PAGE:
As Shrek says when he first entered Duloc: ``It's quiet here... Too quiet!''

A little while ago I asked if there was a way get get some sort of object
which indicates the exact position from caller. Again, line number doesn't
really cut it since there can be many statements on a line.

I just ran across this very amusing blog:

As a result, in a couple of the Ruby trepanning debuggers I now detect
immediate recursion and instead of repeating those lines over and over
again I give a count of the repetitions. (I still should handle indirect

More generally, it would be nice if the various packages that print stack
traces as well as those inside Perl core detect recursion and try to reduce
duplication of long traces by giving such summary information.

However in order to do this one really does need a more precise location
than that which caller gives. I could give an example here of how line
number isn't precise, but I suspect you all get the idea.

- - - -

Last, in the interest of creating more noise. Let me say I've now put on
CPAN the first version of Devel::Trepan. As before, there is still an awful
lot that could be done and I think is straightforward to add.

The release is good enough for me to use, and I tend to be a little bit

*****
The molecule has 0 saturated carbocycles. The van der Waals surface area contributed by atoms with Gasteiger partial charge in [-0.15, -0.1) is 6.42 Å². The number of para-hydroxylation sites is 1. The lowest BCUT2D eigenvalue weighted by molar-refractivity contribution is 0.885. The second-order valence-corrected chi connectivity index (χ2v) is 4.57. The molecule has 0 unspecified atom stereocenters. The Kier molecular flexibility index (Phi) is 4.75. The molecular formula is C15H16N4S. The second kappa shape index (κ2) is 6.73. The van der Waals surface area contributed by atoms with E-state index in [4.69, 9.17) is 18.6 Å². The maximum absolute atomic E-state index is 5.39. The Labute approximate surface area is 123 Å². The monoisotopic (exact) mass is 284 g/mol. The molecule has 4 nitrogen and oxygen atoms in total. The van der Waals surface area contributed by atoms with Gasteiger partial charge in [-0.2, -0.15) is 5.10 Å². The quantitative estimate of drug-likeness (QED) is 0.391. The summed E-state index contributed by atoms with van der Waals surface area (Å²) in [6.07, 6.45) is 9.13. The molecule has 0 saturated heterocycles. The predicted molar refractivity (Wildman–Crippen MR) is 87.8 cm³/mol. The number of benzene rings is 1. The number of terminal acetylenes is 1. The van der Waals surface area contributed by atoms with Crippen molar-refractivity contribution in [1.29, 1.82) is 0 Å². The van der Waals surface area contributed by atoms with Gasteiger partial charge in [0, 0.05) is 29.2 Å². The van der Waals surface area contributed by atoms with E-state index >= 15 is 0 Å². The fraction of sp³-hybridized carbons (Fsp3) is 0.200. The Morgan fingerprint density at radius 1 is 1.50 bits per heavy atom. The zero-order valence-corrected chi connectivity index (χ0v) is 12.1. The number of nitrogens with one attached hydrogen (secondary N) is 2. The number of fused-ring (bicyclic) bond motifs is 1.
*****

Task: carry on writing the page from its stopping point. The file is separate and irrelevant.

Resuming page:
more fussy than most when it comes to debugging. The amount of additional
work I put on this will probably be determined by interest and my needs.

So in closing I'll mention a couple more interesting and unique things in
this debugger.

* POSIX style set -x tracing. On occasion people tell me that they don't
want a debugger all they want is POSIX-style tracing. So that's there now.
You have this turned on from the start and not enter the debugger or you
can turn it on inside the debugger and then run "continue".

*  In passing I previously mention in the last post command aliases. For
complicated things one can create a macro which is simply an anonymous Perl
subroutine. Simple, powerful and Perl!

* There is a settings "set timer on" which will tell you the elapsed time
between debugger entry. I have used that in the past to give me a feel for
the difference in speed between "step over", "finish" and "continue", but
one could also use it to measure the time the debugged program takes.

* Entering Psh. In Python and Ruby folks typically want to enter a shell
rather than have to work within the confines of the debugger shell. If you
want to enter Psh inside the debugger you can. If there are other shells,
especially ones that allow themselves to be embedded, I don't mind adding
more. In fact, I had to monkey patch Psh to get it to embed.  The one
caveat with going into a shell is the name scoping problem. You generally
don't see "my" variables. However inside the debugger whenever you evaluate
an expression it gets saved in the global @DB::D array. So inside the
debugger before entering Psh one could evaluate variables that you might
want to use.

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